An important function of the cyclic control system is that it allows the pilot to correct for dissymmetry of lift. This phenomenon refers to the unequal lifting forces created as the helicopter speeds up and moves forward through the air that, unless corrected, can cause the aircraft to roll to one side. To understand this, it is helpful to visualize the position of each blade in relation to the airflow coming from the front as it sweeps through the full 360-degree circle of rotation. Each blade can be thought of as advancing when it sweeps forward against the airflow from the front, and retreating when it swings past the straight-ahead position and begins to move to the rear on the other side of the circle. Since the blades obtain lift from both the airflow induced by their rotation and from the flow from the front, it is not surprising that the advancing blade, which is meeting the flow from the front head on, will create more lift than the retreating blade. Because of this, the advancing blade will tend to flap up while the retreating blade, which is “running away” from the airflow from the front, will flap down. The effect is that the rising blade is actually decreasing its angle of attack, since the movement of the air against the blade is no longer horizontal but is now slightly downward—owing to the blade moving upward. On the other side of the rotor the situation is reversed; there the blade is actually increasing its angle of attack since it is “diving down” against the airflow. This flapping effect is quite beneficial because it results in an equalization of the angle of attack — and therefore the lift force — created on the right and left sides of the rotor disc, and eliminates the tendency for the helicopter to roll to one side.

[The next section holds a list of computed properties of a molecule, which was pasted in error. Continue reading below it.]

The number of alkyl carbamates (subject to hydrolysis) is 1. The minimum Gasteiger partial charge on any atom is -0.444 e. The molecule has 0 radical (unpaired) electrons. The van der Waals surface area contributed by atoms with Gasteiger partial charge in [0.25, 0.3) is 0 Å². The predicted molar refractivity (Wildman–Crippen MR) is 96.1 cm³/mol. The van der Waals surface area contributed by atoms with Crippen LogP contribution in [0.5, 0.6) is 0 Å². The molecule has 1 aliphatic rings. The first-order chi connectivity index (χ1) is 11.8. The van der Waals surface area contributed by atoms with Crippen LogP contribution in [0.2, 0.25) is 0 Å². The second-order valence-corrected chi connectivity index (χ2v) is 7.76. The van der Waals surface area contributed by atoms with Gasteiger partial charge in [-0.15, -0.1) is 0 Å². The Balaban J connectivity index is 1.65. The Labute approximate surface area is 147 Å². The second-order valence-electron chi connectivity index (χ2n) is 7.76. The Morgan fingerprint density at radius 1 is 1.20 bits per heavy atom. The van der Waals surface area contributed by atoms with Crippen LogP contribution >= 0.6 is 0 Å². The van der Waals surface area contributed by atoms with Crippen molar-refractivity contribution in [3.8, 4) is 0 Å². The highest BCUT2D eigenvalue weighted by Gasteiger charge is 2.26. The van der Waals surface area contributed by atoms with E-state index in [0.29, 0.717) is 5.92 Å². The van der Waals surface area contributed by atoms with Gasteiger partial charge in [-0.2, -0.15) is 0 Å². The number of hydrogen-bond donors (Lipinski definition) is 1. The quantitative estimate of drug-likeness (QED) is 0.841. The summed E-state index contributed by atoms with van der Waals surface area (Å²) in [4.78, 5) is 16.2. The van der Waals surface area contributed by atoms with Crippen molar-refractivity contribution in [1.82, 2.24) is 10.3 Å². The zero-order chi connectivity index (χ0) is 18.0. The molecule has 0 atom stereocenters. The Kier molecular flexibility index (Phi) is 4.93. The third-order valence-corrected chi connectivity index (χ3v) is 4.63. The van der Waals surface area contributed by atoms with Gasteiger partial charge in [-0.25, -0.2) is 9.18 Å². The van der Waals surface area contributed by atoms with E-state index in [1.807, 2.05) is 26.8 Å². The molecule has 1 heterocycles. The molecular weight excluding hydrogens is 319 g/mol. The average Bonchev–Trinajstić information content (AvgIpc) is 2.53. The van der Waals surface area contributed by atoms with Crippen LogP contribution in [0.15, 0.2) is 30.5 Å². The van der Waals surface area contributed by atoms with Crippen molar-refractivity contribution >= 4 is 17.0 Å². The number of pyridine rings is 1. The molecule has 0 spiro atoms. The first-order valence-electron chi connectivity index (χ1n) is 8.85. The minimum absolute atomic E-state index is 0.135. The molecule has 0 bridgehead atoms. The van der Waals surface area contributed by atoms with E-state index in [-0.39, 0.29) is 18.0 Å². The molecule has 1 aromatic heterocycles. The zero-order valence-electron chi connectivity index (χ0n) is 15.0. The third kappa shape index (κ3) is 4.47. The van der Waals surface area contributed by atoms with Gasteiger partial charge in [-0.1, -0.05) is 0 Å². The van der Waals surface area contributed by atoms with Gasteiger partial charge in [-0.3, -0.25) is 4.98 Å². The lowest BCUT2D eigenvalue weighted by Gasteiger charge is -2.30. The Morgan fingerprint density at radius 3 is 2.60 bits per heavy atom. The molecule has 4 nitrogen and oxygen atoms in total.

However, there is an undesirable result from this flapping action which can be overcome through use of the cyclic pitch control. As the advancing blade flaps upward it reaches its highest flapped position directly in front, one-quarter of a revolution from the point where the increased lift began to take effect. Conversely, the retreating blade reaches its lowest flapped position directly to the rear, over the tail of the helicopter. Therefore the tendency of the aircraft to roll, eliminated by the flapping of the blades, is now changed to a tendency for the rotor disc to pitch to the rear and thus for the helicopter to climb as it goes into forward flight. This might seem to call for still more complications in the control system, but fortunately this is not the case. To start the ship moving forward initially, the pilot had pushed his cyclic stick forward. To overcome the climbing tendency he simply pushes the stick still farther forward, responding naturally to the nose-up position, and the rotor disc remains in the desired attitude.
One of the important characteristics of lift dissymmetry is that it becomes much worse as the helicopter speeds up and flies faster. Since the lift on the blades on the advancing side cannot be permitted to exceed the lift on the retreating side, this factor tends to limit the top speed at which the fastest helicopters (with conventional rotor systems) can fly; for even the largest and most powerfully-engined of helicopters, at speeds just above 200 miles per hour the lifting and propelling characteristics of the rotor are affected, and a phenomenon termed “blade stall” is encountered.*
With these primary controls — pedals for steering, the collective pitch stick (with the twist throttle), and the cyclic stick — the pilot can move his ship in any direction, turning it around on the axis of the main rotor, moving it up, down, forward, to the rear, and sideways. Obviously, a helicopter pilot can be very busy indeed. Each hand and both feet may be at work at the same time, and the pilot’s left hand will have two jobs to do simultaneously, pulling up on the pitch stick while feeding in power with the throttle. Added to this is the fact that most copters do not possess the inherent stability found in airplanes, being in this respect more comparable to an automobile than an airplane; you can’t let go of the controls for more than a few seconds at a time. But these seemingly complicated motions are easily absorbed, and a natural pattern of action and reaction is quickly established by most student pilots.
C.Gablehouse “Helicopters and Autogiros”, 1969